My dad died in January and since then I have been checking his email accounts. (I’m the executor of his will and don’t want anything to fall through the cracks.) This morning, he received an email from Sam’s Club saying, “We notice you haven’t visited us recently and your membership expired on June 13, 2021. Can you spare a minute to give us some feedback?”
First, some kudos. They saw that a customer churned out and they probably have a campaign to try to bring the customer back. This is smart. But it’s too late.
A better strategy would have been to notice the customer hadn’t visited recently and reach out before the subscription expired.
To be fair, my dad isn’t re-subscribing no matter what they do, but this is a good lesson for all of us.
Losing a customer is painful, but it’s easy to detect. We know when someone stops paying us. And yes, trying to recapture the customer is probably smart. But waiting until they stop paying is usually too late.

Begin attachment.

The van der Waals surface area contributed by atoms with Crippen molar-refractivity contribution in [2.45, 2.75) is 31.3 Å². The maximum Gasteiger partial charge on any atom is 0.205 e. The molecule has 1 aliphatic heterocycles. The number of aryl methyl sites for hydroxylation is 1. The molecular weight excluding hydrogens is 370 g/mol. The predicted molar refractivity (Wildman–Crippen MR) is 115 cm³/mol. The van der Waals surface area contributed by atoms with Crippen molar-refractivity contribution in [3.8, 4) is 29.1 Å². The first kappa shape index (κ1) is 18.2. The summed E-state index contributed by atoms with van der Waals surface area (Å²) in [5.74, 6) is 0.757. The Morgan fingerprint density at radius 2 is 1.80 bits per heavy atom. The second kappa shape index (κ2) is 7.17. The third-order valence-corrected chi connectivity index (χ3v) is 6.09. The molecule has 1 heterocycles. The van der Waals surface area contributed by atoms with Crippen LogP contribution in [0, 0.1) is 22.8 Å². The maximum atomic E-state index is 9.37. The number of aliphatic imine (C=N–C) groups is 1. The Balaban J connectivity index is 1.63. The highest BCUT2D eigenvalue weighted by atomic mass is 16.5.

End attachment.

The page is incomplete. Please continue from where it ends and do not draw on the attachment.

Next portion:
On the other hand, not knowing a customer is about to churn out isn’t painful. It’s just a customer who hasn’t yet renewed. We can go about our business oblivious to what might happen in the near future.
But what if you knew which customers were about to churn? You likely have more opportunity to turn the customer around before they unsubscribe. I haven’t seen a statistic, but it must be easier to keep a customer than win one back after they unsubscribe.
What are you doing to predict who will churn? If Sam’s club knew my dad wasn’t visiting the store in Feb, Mar, or Apr, maybe they should have started the campaign to keep him then, not wait until two months after he unsubscribed. What information do you have or can you collect that will help you predict who might churn?
When someone churns, they are saying that they no longer think the value they receive is worth the price. Your company needs to help customers continue to receive value. Look for indicators that your customers aren’t receiving value and work to promote more usage. Be proactive, not just reactive.